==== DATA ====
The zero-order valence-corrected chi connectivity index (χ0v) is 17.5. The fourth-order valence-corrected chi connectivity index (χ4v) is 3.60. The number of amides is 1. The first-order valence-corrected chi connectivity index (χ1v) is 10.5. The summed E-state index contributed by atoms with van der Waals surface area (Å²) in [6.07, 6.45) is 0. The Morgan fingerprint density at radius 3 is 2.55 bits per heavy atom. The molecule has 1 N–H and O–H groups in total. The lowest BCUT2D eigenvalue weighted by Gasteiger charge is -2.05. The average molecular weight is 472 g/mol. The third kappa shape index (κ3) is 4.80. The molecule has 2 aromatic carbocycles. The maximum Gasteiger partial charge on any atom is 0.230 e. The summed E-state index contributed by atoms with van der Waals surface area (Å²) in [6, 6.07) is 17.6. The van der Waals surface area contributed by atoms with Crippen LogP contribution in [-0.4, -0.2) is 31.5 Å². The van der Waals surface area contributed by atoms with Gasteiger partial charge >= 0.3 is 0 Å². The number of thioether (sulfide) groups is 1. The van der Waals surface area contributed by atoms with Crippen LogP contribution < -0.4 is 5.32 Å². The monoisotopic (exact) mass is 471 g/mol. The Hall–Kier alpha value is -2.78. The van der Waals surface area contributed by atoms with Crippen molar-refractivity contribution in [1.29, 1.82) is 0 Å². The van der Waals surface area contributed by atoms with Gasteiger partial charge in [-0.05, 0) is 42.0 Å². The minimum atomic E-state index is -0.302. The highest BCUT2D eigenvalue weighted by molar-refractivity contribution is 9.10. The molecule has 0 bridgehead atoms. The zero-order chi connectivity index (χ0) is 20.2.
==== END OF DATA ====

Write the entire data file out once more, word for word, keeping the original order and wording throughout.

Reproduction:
The zero-order valence-corrected chi connectivity index (χ0v) is 17.5. The fourth-order valence-corrected chi connectivity index (χ4v) is 3.60. The number of amides is 1. The first-order valence-corrected chi connectivity index (χ1v) is 10.5. The summed E-state index contributed by atoms with van der Waals surface area (Å²) in [6.07, 6.45) is 0. The Morgan fingerprint density at radius 3 is 2.55 bits per heavy atom. The molecule has 1 N–H and O–H groups in total. The lowest BCUT2D eigenvalue weighted by Gasteiger charge is -2.05. The average molecular weight is 472 g/mol. The third kappa shape index (κ3) is 4.80. The molecule has 2 aromatic carbocycles. The maximum Gasteiger partial charge on any atom is 0.230 e. The summed E-state index contributed by atoms with van der Waals surface area (Å²) in [6, 6.07) is 17.6. The van der Waals surface area contributed by atoms with Crippen LogP contribution in [-0.4, -0.2) is 31.5 Å². The van der Waals surface area contributed by atoms with Gasteiger partial charge >= 0.3 is 0 Å². The number of thioether (sulfide) groups is 1. The van der Waals surface area contributed by atoms with Crippen LogP contribution < -0.4 is 5.32 Å². The monoisotopic (exact) mass is 471 g/mol. The Hall–Kier alpha value is -2.78. The van der Waals surface area contributed by atoms with Crippen molar-refractivity contribution in [1.29, 1.82) is 0 Å². The van der Waals surface area contributed by atoms with Gasteiger partial charge in [-0.05, 0) is 42.0 Å². The minimum atomic E-state index is -0.302. The highest BCUT2D eigenvalue weighted by molar-refractivity contribution is 9.10. The molecule has 0 bridgehead atoms. The zero-order chi connectivity index (χ0) is 20.2.